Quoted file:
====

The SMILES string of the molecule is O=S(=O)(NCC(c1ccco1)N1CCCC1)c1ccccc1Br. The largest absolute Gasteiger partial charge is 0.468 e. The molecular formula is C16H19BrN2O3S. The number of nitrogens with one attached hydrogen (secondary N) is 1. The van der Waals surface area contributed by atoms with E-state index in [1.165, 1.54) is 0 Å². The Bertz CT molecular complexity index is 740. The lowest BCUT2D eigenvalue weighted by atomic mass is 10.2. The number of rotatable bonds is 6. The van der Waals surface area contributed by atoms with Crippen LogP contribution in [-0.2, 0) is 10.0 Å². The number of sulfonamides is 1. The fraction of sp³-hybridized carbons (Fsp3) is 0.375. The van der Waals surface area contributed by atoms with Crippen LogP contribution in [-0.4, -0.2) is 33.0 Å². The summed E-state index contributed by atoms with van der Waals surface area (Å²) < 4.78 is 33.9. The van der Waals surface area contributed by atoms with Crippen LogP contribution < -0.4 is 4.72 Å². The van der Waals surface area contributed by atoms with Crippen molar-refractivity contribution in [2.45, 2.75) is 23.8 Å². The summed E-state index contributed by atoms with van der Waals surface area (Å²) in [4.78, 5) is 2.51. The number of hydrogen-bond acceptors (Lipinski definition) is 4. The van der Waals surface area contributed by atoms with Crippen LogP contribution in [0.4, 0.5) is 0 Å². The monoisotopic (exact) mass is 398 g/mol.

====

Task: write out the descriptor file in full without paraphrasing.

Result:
The SMILES string of the molecule is O=S(=O)(NCC(c1ccco1)N1CCCC1)c1ccccc1Br. The largest absolute Gasteiger partial charge is 0.468 e. The molecular formula is C16H19BrN2O3S. The number of nitrogens with one attached hydrogen (secondary N) is 1. The van der Waals surface area contributed by atoms with E-state index in [1.165, 1.54) is 0 Å². The Bertz CT molecular complexity index is 740. The lowest BCUT2D eigenvalue weighted by atomic mass is 10.2. The number of rotatable bonds is 6. The van der Waals surface area contributed by atoms with Crippen LogP contribution in [-0.2, 0) is 10.0 Å². The number of sulfonamides is 1. The fraction of sp³-hybridized carbons (Fsp3) is 0.375. The van der Waals surface area contributed by atoms with Crippen LogP contribution in [-0.4, -0.2) is 33.0 Å². The summed E-state index contributed by atoms with van der Waals surface area (Å²) < 4.78 is 33.9. The van der Waals surface area contributed by atoms with Crippen LogP contribution < -0.4 is 4.72 Å². The van der Waals surface area contributed by atoms with Crippen molar-refractivity contribution in [2.45, 2.75) is 23.8 Å². The summed E-state index contributed by atoms with van der Waals surface area (Å²) in [4.78, 5) is 2.51. The number of hydrogen-bond acceptors (Lipinski definition) is 4. The van der Waals surface area contributed by atoms with Crippen LogP contribution in [0.4, 0.5) is 0 Å². The monoisotopic (exact) mass is 398 g/mol.